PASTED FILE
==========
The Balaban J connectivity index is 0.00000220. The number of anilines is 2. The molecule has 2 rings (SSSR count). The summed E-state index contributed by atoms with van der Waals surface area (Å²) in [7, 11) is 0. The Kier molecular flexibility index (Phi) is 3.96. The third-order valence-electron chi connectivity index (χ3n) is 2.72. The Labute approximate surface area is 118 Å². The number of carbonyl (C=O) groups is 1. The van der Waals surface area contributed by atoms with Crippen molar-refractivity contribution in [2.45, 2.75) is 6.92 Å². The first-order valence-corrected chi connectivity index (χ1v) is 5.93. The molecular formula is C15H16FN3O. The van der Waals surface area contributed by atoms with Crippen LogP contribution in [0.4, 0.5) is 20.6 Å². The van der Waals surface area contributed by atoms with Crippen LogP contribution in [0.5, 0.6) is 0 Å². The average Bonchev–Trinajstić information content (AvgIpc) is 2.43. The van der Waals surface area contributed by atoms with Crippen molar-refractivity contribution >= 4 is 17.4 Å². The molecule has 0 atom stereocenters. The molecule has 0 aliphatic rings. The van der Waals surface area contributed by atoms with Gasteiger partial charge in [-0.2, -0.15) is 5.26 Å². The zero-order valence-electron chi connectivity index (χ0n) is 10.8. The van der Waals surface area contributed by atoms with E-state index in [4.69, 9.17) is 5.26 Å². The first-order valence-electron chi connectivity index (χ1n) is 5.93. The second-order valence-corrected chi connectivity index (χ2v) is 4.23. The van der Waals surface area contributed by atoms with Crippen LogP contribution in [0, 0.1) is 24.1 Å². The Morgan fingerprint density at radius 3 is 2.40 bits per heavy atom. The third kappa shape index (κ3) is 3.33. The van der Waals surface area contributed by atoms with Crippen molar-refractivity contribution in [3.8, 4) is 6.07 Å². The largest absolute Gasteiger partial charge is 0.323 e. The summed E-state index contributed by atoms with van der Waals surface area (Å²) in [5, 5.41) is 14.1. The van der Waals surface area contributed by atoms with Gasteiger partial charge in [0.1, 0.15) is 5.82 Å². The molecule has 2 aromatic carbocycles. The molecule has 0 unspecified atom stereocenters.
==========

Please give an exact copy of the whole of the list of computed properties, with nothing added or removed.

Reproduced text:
The Balaban J connectivity index is 0.00000220. The number of anilines is 2. The molecule has 2 rings (SSSR count). The summed E-state index contributed by atoms with van der Waals surface area (Å²) in [7, 11) is 0. The Kier molecular flexibility index (Phi) is 3.96. The third-order valence-electron chi connectivity index (χ3n) is 2.72. The Labute approximate surface area is 118 Å². The number of carbonyl (C=O) groups is 1. The van der Waals surface area contributed by atoms with Crippen molar-refractivity contribution in [2.45, 2.75) is 6.92 Å². The first-order valence-corrected chi connectivity index (χ1v) is 5.93. The molecular formula is C15H16FN3O. The van der Waals surface area contributed by atoms with Crippen LogP contribution in [0.4, 0.5) is 20.6 Å². The van der Waals surface area contributed by atoms with Crippen LogP contribution in [0.5, 0.6) is 0 Å². The average Bonchev–Trinajstić information content (AvgIpc) is 2.43. The van der Waals surface area contributed by atoms with Crippen molar-refractivity contribution >= 4 is 17.4 Å². The molecule has 0 atom stereocenters. The molecule has 0 aliphatic rings. The van der Waals surface area contributed by atoms with Gasteiger partial charge in [-0.2, -0.15) is 5.26 Å². The zero-order valence-electron chi connectivity index (χ0n) is 10.8. The van der Waals surface area contributed by atoms with E-state index in [4.69, 9.17) is 5.26 Å². The first-order valence-electron chi connectivity index (χ1n) is 5.93. The second-order valence-corrected chi connectivity index (χ2v) is 4.23. The van der Waals surface area contributed by atoms with Crippen LogP contribution in [0, 0.1) is 24.1 Å². The Morgan fingerprint density at radius 3 is 2.40 bits per heavy atom. The third kappa shape index (κ3) is 3.33. The van der Waals surface area contributed by atoms with Crippen molar-refractivity contribution in [3.8, 4) is 6.07 Å². The largest absolute Gasteiger partial charge is 0.323 e. The summed E-state index contributed by atoms with van der Waals surface area (Å²) in [5, 5.41) is 14.1. The van der Waals surface area contributed by atoms with Gasteiger partial charge in [0.1, 0.15) is 5.82 Å². The molecule has 2 aromatic carbocycles. The molecule has 0 unspecified atom stereocenters.